Talbert to Receive Pharmacy Educators' Highest Award

Robert L. Talbert, a professor of pharmacy in the College of Pharmacy at The University of Texas at Austin, has been named the 2014 recipient of the Robert K. Chalmers Distinguished Pharmacy Educator Award presented by the American Association of Colleges of Pharmacy (AACP).


The award, the highest recognition of outstanding contributions to pharmacy education awarded to a pharmacy academician, will be presented in July at the AACP's annual meeting in Grapevine, Texas.

"It is rare that one finds a professor who truly challenges a student pharmacist to be the best possible pharmacist that she or he can possibly be. Bob possesses that rare ability," said Lynn Crismon, dean of the College of Pharmacy and formerly one of Talbert's students.

Talbert said he is honored to receive the award but that the greatest reward of his teaching career has been "seeing the accomplishments of former students, residents and fellows, many of whom have gone on to achieve national and international recognition."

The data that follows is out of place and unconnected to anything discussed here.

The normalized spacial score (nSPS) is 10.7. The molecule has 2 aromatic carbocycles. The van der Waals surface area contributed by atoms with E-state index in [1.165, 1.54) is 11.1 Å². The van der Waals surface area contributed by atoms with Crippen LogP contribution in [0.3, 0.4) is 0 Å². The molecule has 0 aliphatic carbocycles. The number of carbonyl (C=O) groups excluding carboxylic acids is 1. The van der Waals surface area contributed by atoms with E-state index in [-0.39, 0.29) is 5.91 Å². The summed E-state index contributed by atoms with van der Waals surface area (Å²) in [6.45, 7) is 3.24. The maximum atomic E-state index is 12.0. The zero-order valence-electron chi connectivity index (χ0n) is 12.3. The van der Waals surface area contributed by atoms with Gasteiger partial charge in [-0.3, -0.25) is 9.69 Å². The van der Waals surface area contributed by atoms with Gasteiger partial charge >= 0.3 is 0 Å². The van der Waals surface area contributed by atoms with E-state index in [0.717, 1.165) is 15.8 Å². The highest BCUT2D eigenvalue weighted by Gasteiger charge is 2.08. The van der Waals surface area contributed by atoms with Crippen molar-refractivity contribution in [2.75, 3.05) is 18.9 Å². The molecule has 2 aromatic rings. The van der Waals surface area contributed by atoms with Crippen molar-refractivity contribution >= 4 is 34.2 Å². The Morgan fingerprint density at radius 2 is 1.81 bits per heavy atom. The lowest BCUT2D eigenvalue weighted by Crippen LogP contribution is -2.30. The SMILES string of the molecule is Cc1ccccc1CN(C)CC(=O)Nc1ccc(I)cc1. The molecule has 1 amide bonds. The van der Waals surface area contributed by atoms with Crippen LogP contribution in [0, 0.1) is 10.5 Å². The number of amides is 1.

Talbert said his greatest challenge has been to remain competent in a highly sophisticated and rapidly changing area of pharmacotherapy management.

"My advice to young pharmacy educators is to become passionate about learning, teaching and helping others, whether those others include patients, other professionals, learners or colleagues," he said.

Talbert holds the SmithKline Centennial Professor in Pharmacy within the college. He also holds an appointment as a professor of medicine at the University of Texas Health Science Center in San Antonio. He is responsible for didactic and clerkship teaching of baccalaureate and Pharm.D. students and supervises activities of these students on the medicine service at University Hospital in San Antonio. Talbert is a member of the Drug Usage Committee and the Cardiovascular Subcommittee of the Pharmacy and Therapeutics Committee for University Hospital.

The author of more than 120 scientific and professional articles and book chapters, Talbert says his greatest legacy to pharmacy is his work as editor of "Pharmacotherapy: A Pathophysiology Approach," soon to be released in its ninth edition. The book has been a required textbook in more than 90 percent of the schools of pharmacy in the United States and has been translated into several languages.